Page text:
Frequently Asked Questions About Social Security Disability
This federal assistance is provided to individuals with disabilities through Social Security Disability programs administered by the Social Security Administration. Social Security Disability Insurance (SSDI) is benefits paid to you and certain members of your family if you are considered insured by certain medical and legal criteria. To receive SSDI you must have worked and paid Social Security taxes for a specified amount of “credited” years. Attorney Maggie R. Schott is familiar with these requirements and can help determine if you are eligible to receive SSDI benefits.
This federal program is funded by general tax revenues rather than Social Security taxes, and benefits are paid out based on financial need. SSI is designed for those who are blind, aged, or otherwise disabled and have little income. They are designed to provide cash to meet basic food, clothing and shelter needs. There are certain eligibility requirements that must be met in order for an individual to receive SSI benefits, including age and disability, limited income and resources, and certain residency requirements. Call 509-328-5789 to speak with Social Security attorney Maggie R. Schott and see if you or a loved one qualifies for SSI benefits.
By claiming total disability, you are indicating that you cannot do the work you were able to do before, you cannot work at a different job as a result of your medical condition, and you expect your disability to last at least one year or result in death. You are also required to have a certain number of earned work credits, which are based on your total annual income or earnings from self-employment. This requirement depends on how old you were when you became disabled. For more information about eligibility criteria for total disability or eligibility based on work credits, visit the Social Security Administration’s website.
You can apply for SSDI benefits immediately after you have suffered a disability-causing incident. Since SSDI applications can take months to process, it’s crucial that you file for these benefits as soon as possible. The longer you wait, the longer it might take for you to be approved, holding you back from the disability benefits you deserve. When you are approved, the final amount you will receive depends on your lifetime average earnings covered by the Social Security Administration (SSA). You can try the SSA’s benefits calculator to estimate what you may receive – however, this calculator isn’t 100 percent accurate, and it’s always best to speak with a Social Security legal consultant about your individual situation.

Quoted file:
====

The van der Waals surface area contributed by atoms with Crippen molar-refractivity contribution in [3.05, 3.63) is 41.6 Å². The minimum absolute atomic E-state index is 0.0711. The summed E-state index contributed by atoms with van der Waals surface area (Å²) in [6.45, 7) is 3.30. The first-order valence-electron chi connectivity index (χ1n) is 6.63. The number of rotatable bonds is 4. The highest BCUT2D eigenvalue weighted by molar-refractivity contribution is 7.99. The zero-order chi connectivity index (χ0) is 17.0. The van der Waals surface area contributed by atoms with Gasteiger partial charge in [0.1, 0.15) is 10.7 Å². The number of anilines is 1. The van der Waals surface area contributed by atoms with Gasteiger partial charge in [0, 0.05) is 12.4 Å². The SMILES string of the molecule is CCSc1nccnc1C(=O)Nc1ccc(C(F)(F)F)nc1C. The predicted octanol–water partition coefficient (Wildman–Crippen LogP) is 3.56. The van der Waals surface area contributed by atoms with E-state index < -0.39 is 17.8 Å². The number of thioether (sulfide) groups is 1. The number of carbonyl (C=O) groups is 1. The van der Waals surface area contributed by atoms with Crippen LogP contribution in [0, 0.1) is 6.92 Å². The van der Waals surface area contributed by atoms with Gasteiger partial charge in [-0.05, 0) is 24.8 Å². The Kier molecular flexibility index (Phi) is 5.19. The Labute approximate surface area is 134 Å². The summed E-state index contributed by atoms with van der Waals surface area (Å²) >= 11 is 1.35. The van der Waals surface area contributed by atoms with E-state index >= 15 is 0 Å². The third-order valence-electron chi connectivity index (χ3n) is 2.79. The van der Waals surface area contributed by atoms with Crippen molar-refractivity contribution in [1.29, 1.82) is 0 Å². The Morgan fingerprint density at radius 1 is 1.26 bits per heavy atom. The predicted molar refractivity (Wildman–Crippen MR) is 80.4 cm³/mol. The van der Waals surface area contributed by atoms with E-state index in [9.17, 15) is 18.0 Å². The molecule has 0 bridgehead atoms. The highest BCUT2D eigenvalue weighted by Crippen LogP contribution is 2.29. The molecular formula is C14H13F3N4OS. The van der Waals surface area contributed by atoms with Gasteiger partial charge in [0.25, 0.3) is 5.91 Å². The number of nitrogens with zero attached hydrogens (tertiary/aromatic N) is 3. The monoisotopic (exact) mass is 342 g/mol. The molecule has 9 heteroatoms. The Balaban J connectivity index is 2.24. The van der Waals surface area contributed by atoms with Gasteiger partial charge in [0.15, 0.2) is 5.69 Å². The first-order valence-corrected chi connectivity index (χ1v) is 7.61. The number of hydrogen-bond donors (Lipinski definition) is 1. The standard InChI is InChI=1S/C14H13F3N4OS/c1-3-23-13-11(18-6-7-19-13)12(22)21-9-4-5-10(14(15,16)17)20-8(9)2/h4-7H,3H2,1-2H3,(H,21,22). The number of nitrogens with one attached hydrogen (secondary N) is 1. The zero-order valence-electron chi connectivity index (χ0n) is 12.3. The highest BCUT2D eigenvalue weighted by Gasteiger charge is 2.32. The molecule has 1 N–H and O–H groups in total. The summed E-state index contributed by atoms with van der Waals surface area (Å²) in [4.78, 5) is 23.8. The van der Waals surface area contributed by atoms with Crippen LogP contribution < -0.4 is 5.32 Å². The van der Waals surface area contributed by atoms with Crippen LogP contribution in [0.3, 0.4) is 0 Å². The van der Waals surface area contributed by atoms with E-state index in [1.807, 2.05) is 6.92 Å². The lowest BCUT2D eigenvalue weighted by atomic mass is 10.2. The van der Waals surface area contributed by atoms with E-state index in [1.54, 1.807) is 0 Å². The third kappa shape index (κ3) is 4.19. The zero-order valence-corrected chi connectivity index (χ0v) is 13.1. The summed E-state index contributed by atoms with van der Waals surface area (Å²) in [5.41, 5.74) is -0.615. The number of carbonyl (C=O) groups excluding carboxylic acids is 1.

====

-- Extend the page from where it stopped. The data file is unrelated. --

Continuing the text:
If the SSA denies your SSDI application, you are not out of options. The Law Office of Maggie R. Schott, PLLC, can help you file a request for reconsideration, which must be filed within 60 days of your initial claim denial. If that request isn’t successful, together we can obtain a hearing in front of an administrative law judge. For this hearing, we will help you prepare for testifying before the judge, as well as consult your doctors for information and documentation that will help prove your disability.
Yes. There are special rules in place set by the government that can help individuals get back to work without jeopardizing the initial benefits they receive. The SSA even allows a trial work period in some cases, in which you can have nine months to test whether or not you will be able to return to work fully. If you are receiving disability benefits, and your condition improves or you return to work, you must notify your local Social Security office.
Once an application for Social Security Disability has been received, it can take anywhere from three to five months for a decision to be made. The time it takes varies depending on the nature of your disability, how quickly medical evidence of your disability can be retrieved from your doctor or other medical sources, whether you must be required to have a medical examination, and whether or not your application is reviewed for quality purposes.
It depends. If you are already receiving benefits from workers’ compensation from a job-related injury or a public disability payment (such as civil service disability, temporary state disability, or state or local government retirement disability), your Social Security benefits may be reduced. If the combined total amount your family receives from your workers’ compensation payments, public disability payments and Social Security benefits exceeds 80 percent of your average earnings before you were injured or fell ill, the SSA may reduce your Social Security benefits.
You may not qualify for Social Security Disability benefits even if you meet the requirements for veterans disability. Eligibility for each program is different, and applications are considered on a case-by-case basis. Consult a Spokane Social Security Disability lawyer if you are unsure about whether or not you may be able to receive benefits in addition to your veterans disability.